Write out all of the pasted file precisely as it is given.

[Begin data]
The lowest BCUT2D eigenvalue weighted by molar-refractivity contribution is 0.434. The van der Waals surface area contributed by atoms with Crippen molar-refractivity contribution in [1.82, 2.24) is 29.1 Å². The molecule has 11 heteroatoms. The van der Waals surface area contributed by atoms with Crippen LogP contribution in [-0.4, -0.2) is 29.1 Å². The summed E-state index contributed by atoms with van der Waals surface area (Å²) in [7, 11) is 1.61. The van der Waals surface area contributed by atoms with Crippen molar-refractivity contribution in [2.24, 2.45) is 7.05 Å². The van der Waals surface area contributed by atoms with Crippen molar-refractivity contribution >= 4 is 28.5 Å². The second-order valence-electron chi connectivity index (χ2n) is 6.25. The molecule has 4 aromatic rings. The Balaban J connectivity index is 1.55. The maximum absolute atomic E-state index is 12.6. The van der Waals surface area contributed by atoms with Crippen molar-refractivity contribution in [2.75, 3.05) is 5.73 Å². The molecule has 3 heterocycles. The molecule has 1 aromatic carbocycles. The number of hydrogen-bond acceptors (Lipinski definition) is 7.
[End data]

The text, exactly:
The lowest BCUT2D eigenvalue weighted by molar-refractivity contribution is 0.434. The van der Waals surface area contributed by atoms with Crippen molar-refractivity contribution in [1.82, 2.24) is 29.1 Å². The molecule has 11 heteroatoms. The van der Waals surface area contributed by atoms with Crippen LogP contribution in [-0.4, -0.2) is 29.1 Å². The summed E-state index contributed by atoms with van der Waals surface area (Å²) in [7, 11) is 1.61. The van der Waals surface area contributed by atoms with Crippen molar-refractivity contribution in [2.24, 2.45) is 7.05 Å². The van der Waals surface area contributed by atoms with Crippen molar-refractivity contribution >= 4 is 28.5 Å². The second-order valence-electron chi connectivity index (χ2n) is 6.25. The molecule has 4 aromatic rings. The Balaban J connectivity index is 1.55. The maximum absolute atomic E-state index is 12.6. The van der Waals surface area contributed by atoms with Crippen molar-refractivity contribution in [2.75, 3.05) is 5.73 Å². The molecule has 3 heterocycles. The molecule has 1 aromatic carbocycles. The number of hydrogen-bond acceptors (Lipinski definition) is 7.